On the last day of summer, before all the kids went back to school, I walked along our beach, watching families having a final day of fun.
A young girl offered a salted potato chip to a duck swimming near the shore.
Nervously, the duck paddled towards her. It snatched the chip. Then it retreated to deeper waters.
A second girl came down to the water. She kicked water out over the duck. Again and again.
It was -- pardon the cliché -- like water off a duck’s back.
And I did nothing.
What should I have said? What could I have done?
And how would the girls’ parents react, if a total stranger had lectured their daughters on right and wrong? The parents themselves apparently saw no reason to intervene.
Because both girls were doing something I objected to.
The first girl at least had kindly intentions. But feeding human food to a wild creature is not a good idea.
The second did not have kind intentions. She tried to torment another living creature. But she did no harm. She might even have done some good, by encouraging the duck to avoid humans.
Coulda, woulda, shoulda
And yet, by doing nothing, I implicitly endorsed both behaviours.
That point has frequently been made about bullying. If you see it happening, and don’t do anything, you’re backing the bully.
My high school had a high academic reputation. Many students had university professors for parents. Other parents owned prosperous businesses. But one boy, from a working class family, earned pocket money by running the milk concession. Half-pints of milk, in returnable glass bottles.
Some guys in my class delighted in smashing his bottles. Despite his pleading.
And I did nothing about it. I could have. I should have. I didn’t.
There have been other occasions when I didn’t speak up, didn’t take a stand. With the wisdom of hindsight, I should have.
These failures bother me. I even tried to write a poem about shoulda-woulda-coulda. Then I realized that Ogden Nash did it a lot better, half a century ago, in his Portrait of the Artist as a Prematurely Old Man,
Nash mused about sins of omission and commission:
“All sin is divided into two parts.
One kind of sin is called a sin of commission, and that is very important,
And it is what you are doing when you are doing something you ortant,
And the other kind of sin … is equally bad in the eyes of all right-thinking people, from Billy Sunday to Buddha,
And it consists of not having done something you shuddha.”
The poem is worth reading again, if only for Nash’s imaginative rhyming.
He concluded that we generally regret what we didn’t do more than what we did: “You never get any fun/Out of things you haven't done.” Although Justin Trudeau might disagree with his conclusion: “The suitable things you didn't do give you a lot more trouble than the unsuitable things you did.”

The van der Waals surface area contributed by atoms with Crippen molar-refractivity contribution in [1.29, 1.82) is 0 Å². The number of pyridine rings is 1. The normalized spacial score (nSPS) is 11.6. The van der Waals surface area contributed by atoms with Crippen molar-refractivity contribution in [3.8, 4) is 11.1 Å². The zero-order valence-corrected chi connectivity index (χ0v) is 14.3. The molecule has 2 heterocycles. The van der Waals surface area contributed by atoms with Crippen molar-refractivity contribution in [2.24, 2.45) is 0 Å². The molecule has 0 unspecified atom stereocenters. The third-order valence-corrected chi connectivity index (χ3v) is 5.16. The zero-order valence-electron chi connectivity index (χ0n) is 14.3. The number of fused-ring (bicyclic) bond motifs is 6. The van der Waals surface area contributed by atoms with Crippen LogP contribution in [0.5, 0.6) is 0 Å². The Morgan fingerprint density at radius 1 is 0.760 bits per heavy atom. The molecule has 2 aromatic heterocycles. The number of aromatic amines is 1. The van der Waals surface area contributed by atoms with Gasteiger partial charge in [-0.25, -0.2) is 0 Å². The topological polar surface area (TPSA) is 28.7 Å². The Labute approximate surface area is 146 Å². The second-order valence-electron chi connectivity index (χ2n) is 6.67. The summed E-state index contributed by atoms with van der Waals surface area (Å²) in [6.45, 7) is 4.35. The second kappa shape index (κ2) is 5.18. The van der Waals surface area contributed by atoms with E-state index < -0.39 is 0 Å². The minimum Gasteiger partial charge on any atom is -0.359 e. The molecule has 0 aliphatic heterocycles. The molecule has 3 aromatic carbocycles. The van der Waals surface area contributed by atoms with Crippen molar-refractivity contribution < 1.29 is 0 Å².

But that incident on the beach reminds me that there rarely are simple answers. Maybe the thing you coulda done, the words you shoulda said, would have been no better than what you actually did.
Or, perhaps, didn’t.
Copyright © 2019 by Jim Taylor. Non-profit use in congregations and study groups, and links from other blogs, welcomed; all other rights reserved.
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About worship (last week’s column) I always thought that Lutheran worship relied heavily on liturgy. Vic Sedo suggested otherwise: “Read the bulletin more than once, and who wrote the hymns, and sometimes read the Bible in back of the pews. Best thing is the coffee after with sandwiches.”
Tom Watson pondered, “You make excellent points. One wonders why we spend a significant piece of our lives doing something that we don't know what it is. Maybe, as you conclude, it's not something we do, it's something we experience. In that way, it's like love: we can't make it happen but we know when it occurs.”
Barb Taft: “I agreed with much that you had to say about worship. But, although fishing and golf are not my ' thing', I do feel that I worship that 'energy ' that I call God when I am out in my canoe in the stillness of sunrise, with my cup of coffee and a meditative book to guide my thoughts. To balance this, most Sundays will find me sharing 'worship' with others whose fellowship bring me close to the 'Holy Mystery'.”
Anne McRae shared Barb’s sense of wonder: “According to the dictionary, one meaning of worship is 'full of adoration'. Is looking out the window in the early morning at a sunrise and thanking God for a beautiful world, worship? Or walking in the woods and thanking God for beauty, worship? Do we need to be in church to worship? I don't know.
Jean Skillman: “How refreshing to hear someone -- especially a journalist writing about religion -- say they don’t know what worship is. I resonate with this experience, yet the mystery of worship is something I crave. I agree that elements of participation, community, meaning, challenge to respond, and transcendence all are part of worship. I get participation, community, meaning and challenge from my service club, but not transcendence. When I have experienced worship, it is in community with the other elements present, but with open acknowledgment and invitation to transcendence which comes from the setting, the ritual, the leadership of music and word. I take a deep breath and fill myself with something that inspires me to take on the next whatever in my life. Thanks for triggering me to think about this topic.”